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College Access


For millions of Americans, the pathway into higher education is indirect, complex, and inequitable. CHERP researchers examine how public policies influence who goes to college and how they get there. We are interested in using research to better create more equitable access to higher education, particularly to address longstanding inequities in college access by race and income.

Dual Enrollment

CHERP researchers studied dual and concurrent enrollment policies and practices (also known as dual credit) to assess how these policies help students prepare for college, transition to college, and succeed in college. We have partnered with states and institutions in Illinois, Indiana, and Arkansas and we have used national datasets to understand these policies and how they influence students equitable access to postsecondary education.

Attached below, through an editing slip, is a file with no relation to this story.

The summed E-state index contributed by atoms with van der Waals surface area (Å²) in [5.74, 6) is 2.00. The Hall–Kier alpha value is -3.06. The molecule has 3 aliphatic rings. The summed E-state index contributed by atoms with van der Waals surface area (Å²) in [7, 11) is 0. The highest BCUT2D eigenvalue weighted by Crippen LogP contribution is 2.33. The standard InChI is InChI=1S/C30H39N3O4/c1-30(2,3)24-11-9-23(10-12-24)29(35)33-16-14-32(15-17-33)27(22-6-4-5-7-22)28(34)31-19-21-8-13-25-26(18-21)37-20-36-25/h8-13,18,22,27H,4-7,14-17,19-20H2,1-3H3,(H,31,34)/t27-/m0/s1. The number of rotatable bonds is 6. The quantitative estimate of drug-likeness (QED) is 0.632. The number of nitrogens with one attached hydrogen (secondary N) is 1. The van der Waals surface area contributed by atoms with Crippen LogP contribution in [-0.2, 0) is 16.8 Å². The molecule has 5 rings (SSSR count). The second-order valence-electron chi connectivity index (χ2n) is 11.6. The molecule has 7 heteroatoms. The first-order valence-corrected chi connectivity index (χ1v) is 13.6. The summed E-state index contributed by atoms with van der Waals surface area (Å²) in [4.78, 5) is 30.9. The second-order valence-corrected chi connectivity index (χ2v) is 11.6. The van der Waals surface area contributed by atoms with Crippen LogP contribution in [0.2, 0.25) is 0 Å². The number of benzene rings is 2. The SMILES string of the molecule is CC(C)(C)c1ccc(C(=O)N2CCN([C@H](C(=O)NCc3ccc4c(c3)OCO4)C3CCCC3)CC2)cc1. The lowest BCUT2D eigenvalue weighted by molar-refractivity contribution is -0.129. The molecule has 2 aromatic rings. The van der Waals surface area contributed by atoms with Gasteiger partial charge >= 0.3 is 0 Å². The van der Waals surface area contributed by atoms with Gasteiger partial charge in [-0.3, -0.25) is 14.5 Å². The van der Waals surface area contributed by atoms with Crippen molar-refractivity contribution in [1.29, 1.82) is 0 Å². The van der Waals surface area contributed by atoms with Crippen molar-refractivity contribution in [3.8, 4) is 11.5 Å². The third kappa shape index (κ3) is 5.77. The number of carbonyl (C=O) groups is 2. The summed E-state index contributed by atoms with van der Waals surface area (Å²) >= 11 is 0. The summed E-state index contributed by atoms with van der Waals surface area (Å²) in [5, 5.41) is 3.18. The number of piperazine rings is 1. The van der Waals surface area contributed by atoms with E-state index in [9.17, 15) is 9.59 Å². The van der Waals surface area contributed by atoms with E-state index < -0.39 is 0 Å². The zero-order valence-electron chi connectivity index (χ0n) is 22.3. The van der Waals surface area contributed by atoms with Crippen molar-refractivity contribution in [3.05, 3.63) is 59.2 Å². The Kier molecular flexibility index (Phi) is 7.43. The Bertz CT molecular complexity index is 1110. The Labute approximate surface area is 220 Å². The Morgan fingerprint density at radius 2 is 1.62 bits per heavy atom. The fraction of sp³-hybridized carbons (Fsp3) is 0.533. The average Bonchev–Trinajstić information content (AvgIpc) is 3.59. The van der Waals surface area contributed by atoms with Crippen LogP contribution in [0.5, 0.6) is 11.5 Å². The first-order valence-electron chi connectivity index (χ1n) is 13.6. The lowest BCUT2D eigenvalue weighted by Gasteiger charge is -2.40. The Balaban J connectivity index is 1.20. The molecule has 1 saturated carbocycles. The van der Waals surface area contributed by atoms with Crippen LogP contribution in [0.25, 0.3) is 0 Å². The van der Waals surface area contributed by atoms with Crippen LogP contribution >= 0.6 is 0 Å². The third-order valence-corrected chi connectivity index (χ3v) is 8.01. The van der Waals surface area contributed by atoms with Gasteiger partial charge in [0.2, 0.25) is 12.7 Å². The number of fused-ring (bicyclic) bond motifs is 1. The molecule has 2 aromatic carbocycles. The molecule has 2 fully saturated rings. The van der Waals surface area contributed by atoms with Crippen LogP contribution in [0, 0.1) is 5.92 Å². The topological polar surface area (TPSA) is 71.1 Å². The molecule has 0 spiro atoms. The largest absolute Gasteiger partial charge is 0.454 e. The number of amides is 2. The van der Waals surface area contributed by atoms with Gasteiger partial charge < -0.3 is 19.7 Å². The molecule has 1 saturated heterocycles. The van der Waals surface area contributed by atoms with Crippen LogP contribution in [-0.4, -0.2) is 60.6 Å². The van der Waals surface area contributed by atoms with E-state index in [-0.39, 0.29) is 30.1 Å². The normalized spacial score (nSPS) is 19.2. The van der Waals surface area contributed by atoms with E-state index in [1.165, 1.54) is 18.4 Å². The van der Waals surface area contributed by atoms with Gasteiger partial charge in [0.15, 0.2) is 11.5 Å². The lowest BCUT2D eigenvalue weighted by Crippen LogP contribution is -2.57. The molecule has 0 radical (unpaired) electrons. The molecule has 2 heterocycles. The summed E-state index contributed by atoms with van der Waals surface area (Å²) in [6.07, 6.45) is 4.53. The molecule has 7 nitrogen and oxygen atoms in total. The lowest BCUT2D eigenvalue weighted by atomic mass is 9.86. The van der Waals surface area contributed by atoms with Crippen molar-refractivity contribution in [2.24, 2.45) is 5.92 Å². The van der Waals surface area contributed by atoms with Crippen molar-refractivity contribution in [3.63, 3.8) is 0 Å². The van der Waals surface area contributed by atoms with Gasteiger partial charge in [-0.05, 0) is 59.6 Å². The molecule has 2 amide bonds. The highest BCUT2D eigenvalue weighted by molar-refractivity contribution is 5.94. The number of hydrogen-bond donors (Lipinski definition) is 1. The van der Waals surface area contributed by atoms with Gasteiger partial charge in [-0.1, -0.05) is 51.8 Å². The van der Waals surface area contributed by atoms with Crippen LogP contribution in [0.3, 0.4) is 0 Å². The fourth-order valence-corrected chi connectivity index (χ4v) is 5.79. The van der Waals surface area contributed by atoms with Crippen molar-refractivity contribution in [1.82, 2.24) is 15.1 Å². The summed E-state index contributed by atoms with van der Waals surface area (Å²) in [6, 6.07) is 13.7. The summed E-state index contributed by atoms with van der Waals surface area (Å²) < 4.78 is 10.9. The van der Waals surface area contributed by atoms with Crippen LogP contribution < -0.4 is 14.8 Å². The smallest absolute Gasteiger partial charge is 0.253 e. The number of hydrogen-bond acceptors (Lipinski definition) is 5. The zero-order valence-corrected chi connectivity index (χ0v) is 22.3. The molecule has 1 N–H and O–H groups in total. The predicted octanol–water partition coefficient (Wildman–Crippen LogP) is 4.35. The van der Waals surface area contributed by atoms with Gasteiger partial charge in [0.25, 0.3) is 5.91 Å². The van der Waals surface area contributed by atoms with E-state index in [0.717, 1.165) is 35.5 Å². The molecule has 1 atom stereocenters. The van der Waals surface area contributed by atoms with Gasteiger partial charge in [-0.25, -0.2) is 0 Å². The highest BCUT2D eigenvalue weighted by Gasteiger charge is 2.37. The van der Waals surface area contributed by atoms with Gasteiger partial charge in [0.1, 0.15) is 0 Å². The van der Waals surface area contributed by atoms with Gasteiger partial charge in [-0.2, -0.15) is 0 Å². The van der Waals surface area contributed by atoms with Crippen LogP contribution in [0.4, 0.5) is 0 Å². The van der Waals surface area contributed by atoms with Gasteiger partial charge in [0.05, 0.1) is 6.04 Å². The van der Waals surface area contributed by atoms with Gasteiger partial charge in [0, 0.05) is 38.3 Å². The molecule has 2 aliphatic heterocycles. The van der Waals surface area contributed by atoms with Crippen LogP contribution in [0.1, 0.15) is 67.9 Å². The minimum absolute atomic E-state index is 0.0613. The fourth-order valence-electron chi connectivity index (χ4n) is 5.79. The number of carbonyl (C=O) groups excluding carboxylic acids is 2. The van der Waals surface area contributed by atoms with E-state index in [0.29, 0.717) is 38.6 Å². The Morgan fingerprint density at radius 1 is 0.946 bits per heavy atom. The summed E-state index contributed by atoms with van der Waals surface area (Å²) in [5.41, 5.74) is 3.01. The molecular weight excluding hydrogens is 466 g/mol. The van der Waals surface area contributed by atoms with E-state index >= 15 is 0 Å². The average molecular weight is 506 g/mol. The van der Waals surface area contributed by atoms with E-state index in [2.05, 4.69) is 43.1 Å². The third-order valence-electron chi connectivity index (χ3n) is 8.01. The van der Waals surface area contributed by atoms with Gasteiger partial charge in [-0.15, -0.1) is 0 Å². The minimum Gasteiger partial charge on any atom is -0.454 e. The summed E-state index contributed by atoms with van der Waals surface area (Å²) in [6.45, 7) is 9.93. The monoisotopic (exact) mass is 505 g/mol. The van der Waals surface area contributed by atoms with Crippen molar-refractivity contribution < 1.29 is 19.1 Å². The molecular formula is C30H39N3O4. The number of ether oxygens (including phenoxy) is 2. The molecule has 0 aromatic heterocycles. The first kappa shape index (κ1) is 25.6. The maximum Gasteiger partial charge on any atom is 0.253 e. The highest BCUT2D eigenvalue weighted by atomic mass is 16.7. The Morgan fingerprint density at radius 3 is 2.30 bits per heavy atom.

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Test-Flexible Admission Policies and Student Enrollment Demographics: Examining a Public Research University

A growing number of postsecondary institutions in the United States have removed standardized testing as a requirement for admission. Researchers, however, have suggested that these “test-optional” policies may not benefit underrepresented populations as intended, but instead serve as an additional revenue source for the institution. In this study, we utilize a synthetic control method to extend this research by considering whether a more nuanced “testflexible” policy, which allows qualifying students to decide whether to submit test scores instead of an institution-wide policy, influences student enrollment demographics at a public university.

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Last Updated: 5/8/23